Watchdog: Accountability

Obama invites whistleblower-squashing appointee under investigation to White House

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What does it say when someone who resigns under the cloud of a congressional investigation one week gets to speak at the White House the next week?

As director of the Federal Mediation and Conciliation Service, George H. Cohen presided over massive waste, irregular contracting and questionable spending on luxuries for employees.

When an accountant blew the whistle on the agency’s spending--which including buying artwork created by Cohen’s wife--Cohen, instead of rectifying the situation, forced the accountant to retract her complaint.

These problems were first reported earlier this year by the Washington Examiner's Just Sign Here series, which was based on thousands of pages of internal emails and bank records.

But far from holding him accountable, President Obama, who appointed Cohen in 2009, is honoring him with an invitation to speak Dec. 5 at the White House.

Just Sign Here

Federal Workers Max Out at Taxpayer Expense

A five-part series by the Washington Examiner watchdog team
Tuesday: Bureaucrats at tiny agency buy legions of luxuries with purchase cards
Wednesday: Reckless FMCS spending goes straight to the top
Thursday: FMCS heads forced whistleblower to retract fraud complaint
Friday: Federal officials cede authority to outsiders who write own contracts
Monday: FMCS fired wounded warrior whistleblower after ICU stay
Data: FMCS salaries and bonuses
View the whole series

Got tips?

Do you know more about what's going on at the FMCS -- or any other federal agency? Contact Luke Rosiak at lrosiak@washingtonexaminer.com.

Cohen and Labor Secretary Thomas E. Perez are the featured speakers at a panel at the White House called “Partnerships that Work -- Labor and Management Partnerships.”

A White House spokesman did not respond to an Examiner request for comment or say whether it asked Cohen to resign.

FMCS is a 230-person agency with a $50 million budget that provides non-binding, voluntary mediation between unions and managers from both companies and government agencies.

Cohen came to the agency with a decidedly pro-labor record and a pension from the United Steelworkers of America, according to financial disclosures.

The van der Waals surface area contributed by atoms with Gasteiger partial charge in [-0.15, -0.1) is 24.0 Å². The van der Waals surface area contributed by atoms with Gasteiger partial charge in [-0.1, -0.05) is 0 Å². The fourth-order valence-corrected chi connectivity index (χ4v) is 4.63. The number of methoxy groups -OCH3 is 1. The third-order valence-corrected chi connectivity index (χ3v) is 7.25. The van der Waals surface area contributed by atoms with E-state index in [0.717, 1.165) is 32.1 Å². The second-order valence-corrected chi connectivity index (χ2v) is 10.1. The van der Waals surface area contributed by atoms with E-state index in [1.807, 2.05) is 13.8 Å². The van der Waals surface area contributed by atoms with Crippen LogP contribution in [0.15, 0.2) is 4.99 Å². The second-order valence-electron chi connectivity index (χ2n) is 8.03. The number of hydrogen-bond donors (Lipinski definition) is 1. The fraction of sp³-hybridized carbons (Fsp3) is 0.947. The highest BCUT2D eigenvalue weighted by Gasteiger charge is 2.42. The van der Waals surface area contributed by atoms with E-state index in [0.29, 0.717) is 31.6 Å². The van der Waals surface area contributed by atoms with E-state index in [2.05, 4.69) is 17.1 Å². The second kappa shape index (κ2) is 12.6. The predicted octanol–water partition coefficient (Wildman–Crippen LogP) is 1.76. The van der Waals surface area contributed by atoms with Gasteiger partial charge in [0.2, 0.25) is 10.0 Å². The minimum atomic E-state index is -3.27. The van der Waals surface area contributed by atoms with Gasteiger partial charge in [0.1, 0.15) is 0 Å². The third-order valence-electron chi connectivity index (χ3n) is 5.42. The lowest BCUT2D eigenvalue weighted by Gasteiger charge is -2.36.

The Center for Union Facts, a nonprofit that is critical of labor unions, said his appointment was “in keeping with the Obama Administration’s practice of rewarding its labor union supporters with pro-labor nominees to key labor posts.”

On Nov. 14, Rep. Darrell Issa, chairman of the House Oversight and Government Reform Committee, blasted Cohen in a six-page letter informing him that the agency was the target of a congressional investigation. The letter says it was spurred by the Examiner's reporting.

On Nov. 26, Cohen quietly informed employees that he had notified Obama in a letter that he will resign at the end of the year.

The Examiner series reported that Cohen used federal funds to buy his wife's artwork, a $1,300 chair and $200 coasters.

It also revealed that the agency paid $85,000 to the phantom company of a just-retired official for no apparent services; spent $50,000 on frames to give its employees awards; and billed the government $500 for single USB thumb drives, $30 for a "pencil pouch," and $1,000 for a big-screen television for the in-house gym.

Two employees billed private storage spaces filled with personal belongings, at a cost of the better part of $100,000, to the government, even after they retired. Another billed for a $53,000 car.

An information technology staffer who lives in West Virginia and rarely comes into the office spent lavishly on high-end electronics delivered to employees' homes, some of which could not be located.

Federal employees were charging cell phones for their whole families and cable TV at not just their homes, but their vacation homes, to the government.

When employees objected, Cohen forced one to write a letter to the General Services Administration retracting her complaint; managers had another walked out by armed guards and fired another, a disabled veteran, for missing a day of work while she lay in an intensive care unit.

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